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Malic Acid

Hydroxybutanedioic acid
Apple acid
Food additive : E296
EINECS: 210-514-9
CAS: 617-48-1

Malic acid is a simple organic acid which occurs naturally in many fruits and
vegetables. 90% of the entire acid content in apples is malic acid, and in fact the
name comes from the Latin “malus” for “apple”.

The acid is used in a variety of applications, from a food additive to use in

shampoos, inks and metal treatments.

Applications in foods
When used in food, malic acid gives a clean “fresh” taste, much like the
experience of biting into a crisp green apple. At low levels the flavours of foods
and beverages become blended. This is thought to be because the flavour
compounds associate with the acid and then take longer to be released from the
saliva. This leads to taste buds being stimulated by all of the flavours at the
same time and the brain then interprets this as a stronger, smoother flavour.

In confectionery the most common application for malic acid is to make the
sweet extremely sour! If used as a sour coating on hard sugar candy, the malic
acid granules themselves will often be coated in a thin layer of vegetable fat to
prevent the acid inverting the glucose into sucrose. The acid is also less likely to
absorb water from its surroundings. Should either of these things happen, the
sweet will just become a gooey mess (see coated food acids).

Non-food applications
You may have noticed that when sucking on these sour sweets you salivate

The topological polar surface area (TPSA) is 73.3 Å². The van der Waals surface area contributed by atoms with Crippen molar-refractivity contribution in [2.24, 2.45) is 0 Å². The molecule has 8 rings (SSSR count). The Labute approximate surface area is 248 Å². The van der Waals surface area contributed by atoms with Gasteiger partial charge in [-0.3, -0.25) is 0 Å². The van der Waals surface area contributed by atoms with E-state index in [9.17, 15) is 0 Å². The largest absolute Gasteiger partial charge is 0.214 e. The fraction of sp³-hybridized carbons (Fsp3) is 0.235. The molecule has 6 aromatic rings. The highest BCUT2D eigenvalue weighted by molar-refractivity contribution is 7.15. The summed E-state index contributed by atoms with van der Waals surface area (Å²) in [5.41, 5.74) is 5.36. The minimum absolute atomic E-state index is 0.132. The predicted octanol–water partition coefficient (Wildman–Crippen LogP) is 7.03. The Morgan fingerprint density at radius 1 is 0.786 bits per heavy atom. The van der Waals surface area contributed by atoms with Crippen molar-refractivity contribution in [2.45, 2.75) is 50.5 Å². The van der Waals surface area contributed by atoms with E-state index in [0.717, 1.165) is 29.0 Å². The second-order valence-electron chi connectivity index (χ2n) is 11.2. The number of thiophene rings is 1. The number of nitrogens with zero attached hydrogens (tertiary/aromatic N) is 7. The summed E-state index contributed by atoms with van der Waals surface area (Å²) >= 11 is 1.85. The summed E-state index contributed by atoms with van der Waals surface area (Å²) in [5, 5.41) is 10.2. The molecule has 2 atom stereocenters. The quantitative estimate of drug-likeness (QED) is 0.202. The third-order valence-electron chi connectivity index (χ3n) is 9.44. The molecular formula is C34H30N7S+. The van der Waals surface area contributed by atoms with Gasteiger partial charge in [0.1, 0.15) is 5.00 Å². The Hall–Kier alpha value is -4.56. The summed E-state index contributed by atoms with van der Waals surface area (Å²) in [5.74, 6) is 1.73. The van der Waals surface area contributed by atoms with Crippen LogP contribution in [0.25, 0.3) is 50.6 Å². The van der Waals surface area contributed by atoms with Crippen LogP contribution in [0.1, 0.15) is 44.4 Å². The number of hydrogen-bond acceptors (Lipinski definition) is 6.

more. Malic acid encourages salivation, which is why chews for dogs’ dental
health often contain it. Dogs’ saliva helps to clean and thus protect their teeth
from decay.

Malic acid can also be used as a gentle cleanser. In shampoos malic acid is an
effective anti-dandruff ingredient whilst in a solution of 1 – 10% the acid is a safe
to handle metal cleaner which will not cause stress or cracking in stainless or
other carbon steels. Because it is a dicarboxylic acid, malic acid chelates very
well with iron and copper, displacing the dirt and revealing the clean metal

Malic acid has two structures which are “opposites” of each other. The naturally
occurring isomer is called L-malic acid. This can be extracted from apples, grapes
and other fruits. D-malic acid is the opposite and can only be produced
synthetically; however it is almost impossible to control which isomer is formed
during production, so a mixture of the two is named DL-malic acid. There is no
difference in appearance, taste or even in how the two isomers are metabolised
in the body. In fact malic acid is produced in the body during the Krebs cycle.